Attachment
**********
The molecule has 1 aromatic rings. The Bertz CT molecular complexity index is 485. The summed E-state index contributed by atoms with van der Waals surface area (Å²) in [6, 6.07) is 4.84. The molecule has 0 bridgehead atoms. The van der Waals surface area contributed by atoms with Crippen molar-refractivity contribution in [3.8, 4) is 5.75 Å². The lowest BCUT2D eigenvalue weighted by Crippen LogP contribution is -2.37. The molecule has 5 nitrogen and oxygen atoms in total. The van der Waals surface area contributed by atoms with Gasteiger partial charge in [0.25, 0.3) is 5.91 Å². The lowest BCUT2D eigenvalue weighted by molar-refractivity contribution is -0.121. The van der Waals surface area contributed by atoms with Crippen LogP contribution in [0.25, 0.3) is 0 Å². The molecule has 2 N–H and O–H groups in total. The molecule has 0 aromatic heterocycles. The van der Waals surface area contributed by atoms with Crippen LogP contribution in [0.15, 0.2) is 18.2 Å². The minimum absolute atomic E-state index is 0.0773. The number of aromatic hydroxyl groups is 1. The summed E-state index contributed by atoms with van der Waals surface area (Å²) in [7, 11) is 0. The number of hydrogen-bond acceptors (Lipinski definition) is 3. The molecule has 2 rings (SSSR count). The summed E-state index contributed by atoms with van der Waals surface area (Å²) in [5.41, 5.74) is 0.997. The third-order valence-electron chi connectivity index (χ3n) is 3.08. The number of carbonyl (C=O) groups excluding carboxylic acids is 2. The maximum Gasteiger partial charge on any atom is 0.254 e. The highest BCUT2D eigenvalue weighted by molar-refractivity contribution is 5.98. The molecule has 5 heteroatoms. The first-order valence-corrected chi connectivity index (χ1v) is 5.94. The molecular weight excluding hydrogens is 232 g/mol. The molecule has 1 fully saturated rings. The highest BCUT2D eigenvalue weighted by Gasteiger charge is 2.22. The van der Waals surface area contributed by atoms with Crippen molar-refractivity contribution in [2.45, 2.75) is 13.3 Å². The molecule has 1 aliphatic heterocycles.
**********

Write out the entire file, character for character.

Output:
The molecule has 1 aromatic rings. The Bertz CT molecular complexity index is 485. The summed E-state index contributed by atoms with van der Waals surface area (Å²) in [6, 6.07) is 4.84. The molecule has 0 bridgehead atoms. The van der Waals surface area contributed by atoms with Crippen molar-refractivity contribution in [3.8, 4) is 5.75 Å². The lowest BCUT2D eigenvalue weighted by Crippen LogP contribution is -2.37. The molecule has 5 nitrogen and oxygen atoms in total. The van der Waals surface area contributed by atoms with Gasteiger partial charge in [0.25, 0.3) is 5.91 Å². The lowest BCUT2D eigenvalue weighted by molar-refractivity contribution is -0.121. The van der Waals surface area contributed by atoms with Crippen LogP contribution in [0.25, 0.3) is 0 Å². The molecule has 2 N–H and O–H groups in total. The molecule has 0 aromatic heterocycles. The van der Waals surface area contributed by atoms with Crippen LogP contribution in [0.15, 0.2) is 18.2 Å². The minimum absolute atomic E-state index is 0.0773. The number of aromatic hydroxyl groups is 1. The summed E-state index contributed by atoms with van der Waals surface area (Å²) in [7, 11) is 0. The number of hydrogen-bond acceptors (Lipinski definition) is 3. The molecule has 2 rings (SSSR count). The summed E-state index contributed by atoms with van der Waals surface area (Å²) in [5.41, 5.74) is 0.997. The third-order valence-electron chi connectivity index (χ3n) is 3.08. The number of carbonyl (C=O) groups excluding carboxylic acids is 2. The maximum Gasteiger partial charge on any atom is 0.254 e. The highest BCUT2D eigenvalue weighted by molar-refractivity contribution is 5.98. The molecule has 5 heteroatoms. The first-order valence-corrected chi connectivity index (χ1v) is 5.94. The molecular weight excluding hydrogens is 232 g/mol. The molecule has 1 fully saturated rings. The highest BCUT2D eigenvalue weighted by Gasteiger charge is 2.22. The van der Waals surface area contributed by atoms with Crippen molar-refractivity contribution in [2.45, 2.75) is 13.3 Å². The molecule has 1 aliphatic heterocycles.